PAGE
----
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I've read posts about why you can't have a (Edit -- generic) (which use that type parameter from the generic class) static method in a generic class, but why can you then use static generic methods in non generic classes? I don't see the why the second is allowed, but I kinda understand why the first isn't.

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Do you mean abstract? –  Paul Tomblin Mar 18 '12 at 21:28
    
I edited the question, sry bout that. –  rubixibuc Mar 18 '12 at 21:55

1 Answer 1

up vote 8 down vote accepted

why you can't have a (Edit -- generic) (which use that type parameter from the generic class) static method in a generic class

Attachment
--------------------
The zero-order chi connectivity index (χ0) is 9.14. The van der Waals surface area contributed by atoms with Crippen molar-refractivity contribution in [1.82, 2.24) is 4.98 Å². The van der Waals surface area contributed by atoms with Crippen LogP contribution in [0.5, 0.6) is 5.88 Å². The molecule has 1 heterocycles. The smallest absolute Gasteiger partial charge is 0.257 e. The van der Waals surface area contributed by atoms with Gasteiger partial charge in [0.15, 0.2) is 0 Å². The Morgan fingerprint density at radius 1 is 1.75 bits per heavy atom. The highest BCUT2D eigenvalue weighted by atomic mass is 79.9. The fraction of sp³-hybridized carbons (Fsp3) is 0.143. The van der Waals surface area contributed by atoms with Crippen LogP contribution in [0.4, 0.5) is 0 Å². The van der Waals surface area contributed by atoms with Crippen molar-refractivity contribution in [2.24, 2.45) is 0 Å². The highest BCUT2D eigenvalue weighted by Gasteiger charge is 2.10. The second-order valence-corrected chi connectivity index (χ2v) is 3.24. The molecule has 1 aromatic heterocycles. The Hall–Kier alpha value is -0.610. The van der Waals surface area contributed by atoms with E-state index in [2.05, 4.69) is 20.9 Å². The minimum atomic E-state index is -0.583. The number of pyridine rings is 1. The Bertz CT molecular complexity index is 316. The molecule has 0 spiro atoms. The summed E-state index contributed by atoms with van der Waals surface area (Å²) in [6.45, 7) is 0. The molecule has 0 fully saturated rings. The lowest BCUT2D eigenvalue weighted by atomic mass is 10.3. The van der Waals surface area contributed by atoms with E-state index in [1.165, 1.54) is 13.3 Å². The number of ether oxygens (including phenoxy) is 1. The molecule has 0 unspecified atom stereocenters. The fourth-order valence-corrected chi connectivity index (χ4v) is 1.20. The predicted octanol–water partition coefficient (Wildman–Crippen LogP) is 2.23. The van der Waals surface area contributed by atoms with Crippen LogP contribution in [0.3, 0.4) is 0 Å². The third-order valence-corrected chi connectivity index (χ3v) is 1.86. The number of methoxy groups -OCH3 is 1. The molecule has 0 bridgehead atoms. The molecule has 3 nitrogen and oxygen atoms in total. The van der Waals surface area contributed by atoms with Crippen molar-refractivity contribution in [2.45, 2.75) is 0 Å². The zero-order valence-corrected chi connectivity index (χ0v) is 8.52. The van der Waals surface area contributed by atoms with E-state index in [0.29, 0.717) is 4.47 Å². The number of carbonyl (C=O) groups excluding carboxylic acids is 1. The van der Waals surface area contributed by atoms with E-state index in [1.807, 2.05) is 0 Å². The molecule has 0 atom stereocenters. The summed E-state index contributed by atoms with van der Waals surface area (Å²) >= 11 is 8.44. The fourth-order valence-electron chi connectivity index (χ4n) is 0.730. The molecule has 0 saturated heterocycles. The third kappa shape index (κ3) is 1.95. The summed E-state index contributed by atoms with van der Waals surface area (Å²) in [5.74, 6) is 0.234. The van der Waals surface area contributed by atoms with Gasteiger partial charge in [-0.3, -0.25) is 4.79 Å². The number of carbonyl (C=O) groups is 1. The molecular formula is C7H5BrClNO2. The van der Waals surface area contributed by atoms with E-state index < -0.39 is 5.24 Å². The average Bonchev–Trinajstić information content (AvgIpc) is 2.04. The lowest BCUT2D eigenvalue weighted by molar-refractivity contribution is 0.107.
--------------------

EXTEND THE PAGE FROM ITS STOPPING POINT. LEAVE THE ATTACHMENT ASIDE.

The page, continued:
The reason for this is simple: The type parameter is not associated with the class but with instances of the class.

I.e., you can't do

class Test<T> {
    public static void sayHello(T t) {    // T for which instance?!
        System.out.println("Hello");
    }
}


why can you then use static generic methods in non generic classes?

Why wouldn't you? A generic method takes the type parameter, so it doesn't matter if it's static or not, or if the class it's in is generic or not etc.

This for instance compiles fine:

class Test {
    public static <T> void sayHello(T t) {
        System.out.println("Hello " + t);
    }
}

And you'd call the method like this:

Test.<String>sayHello("some argument");
     ^^^^^^^^
     type parameter provided at the method-call: no instance required.
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1  
Why the downvote? Is something wrong with the answer? –  aioobe Mar 18 '12 at 21:52
    
Edited answer according to the edit in the question. –  aioobe Mar 18 '12 at 21:54

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